The installed capacity of U.S. solar is going to double within the next four years. Many of the projects to be built already have some form of documentation or approval; for instance, Texas has a pipeline greater than 40 GW (approximately 2/3 of the total U.S. capacity at present), with more than 7 GWac already with interconnection approval. And while it is going to take an enormous volume of capital to make this happen, there is a wall of money already in place, and hundreds of millions at a time rearing up for the attack.
US Solar Fund PLC (USF) has raised approximately $200 million with the goal of deploying the investment in the U.S. solar market and other OECD nations in North and South America over the next six months. The fund is being run by New Energy Solar (NEW), a Sydney, Australia based firm managing $800 million globally, with at least 14 projects already in the United States. NEW invested $15 million of its own money into the new fund.
USF’s investment goals are consistent with NEW’s investment strategy of targeting investments with an objective of an annual dividend yield of 5.5% once the portfolio is fully operational and a net total return of at least 7.5% p.a. (net of all fees and expenses but before tax) over the life of its solar investments. The company aims to sign power purchase agreements with investment grade offtakers with terms of at least 15 years.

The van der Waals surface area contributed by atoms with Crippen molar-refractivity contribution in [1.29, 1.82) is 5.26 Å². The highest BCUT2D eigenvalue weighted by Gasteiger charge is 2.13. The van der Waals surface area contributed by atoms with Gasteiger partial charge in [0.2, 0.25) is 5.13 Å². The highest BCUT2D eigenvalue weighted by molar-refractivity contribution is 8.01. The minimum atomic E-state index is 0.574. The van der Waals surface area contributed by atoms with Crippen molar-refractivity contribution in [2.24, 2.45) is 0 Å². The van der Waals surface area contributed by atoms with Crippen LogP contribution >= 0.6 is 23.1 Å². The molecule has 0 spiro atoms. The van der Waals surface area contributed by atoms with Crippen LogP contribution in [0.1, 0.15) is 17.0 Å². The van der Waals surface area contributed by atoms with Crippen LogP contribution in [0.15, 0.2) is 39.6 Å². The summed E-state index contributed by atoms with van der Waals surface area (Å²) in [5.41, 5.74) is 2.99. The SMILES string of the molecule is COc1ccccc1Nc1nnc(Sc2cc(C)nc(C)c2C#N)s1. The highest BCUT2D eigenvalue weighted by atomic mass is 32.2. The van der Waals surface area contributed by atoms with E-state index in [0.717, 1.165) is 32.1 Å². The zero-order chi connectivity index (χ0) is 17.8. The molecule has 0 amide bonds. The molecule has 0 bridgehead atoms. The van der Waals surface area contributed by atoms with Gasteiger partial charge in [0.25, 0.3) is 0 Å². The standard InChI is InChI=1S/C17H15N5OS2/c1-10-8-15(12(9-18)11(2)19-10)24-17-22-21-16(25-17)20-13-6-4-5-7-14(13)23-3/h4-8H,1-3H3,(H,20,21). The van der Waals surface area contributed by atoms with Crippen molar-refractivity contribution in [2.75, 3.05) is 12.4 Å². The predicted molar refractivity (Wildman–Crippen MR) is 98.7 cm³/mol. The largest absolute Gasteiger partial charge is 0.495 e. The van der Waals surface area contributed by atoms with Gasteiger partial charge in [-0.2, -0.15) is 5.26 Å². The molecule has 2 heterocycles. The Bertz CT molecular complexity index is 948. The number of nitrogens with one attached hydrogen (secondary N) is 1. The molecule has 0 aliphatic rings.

The group notes that it has found $4.8 billion worth of investment opportunities comprising 60 projects across 13 U.S. states.
The fund’s chief executive John Martin observed that the United States has a large and rapidly growing solar market which he forecast to require at least $38 billion for utility-scale solar.
The fund was listed in London for multiple reasons, the first of which is that there has been considerable success in funds of this nature in recent times. NEW suggested that strong European institutional investor interest in gaining exposure to utility-scale solar infrastructure in the United States through listed U.S. dollar-denominated investment vehicles is a main driver.
Citywire noted that three pure solar funds – Bluefield, Foresight and NextEnergy – are currently offering yields of around 6% for which there has been strong investor demand, pushing their shares to premiums of 8%-16% above their net asset value (NAV).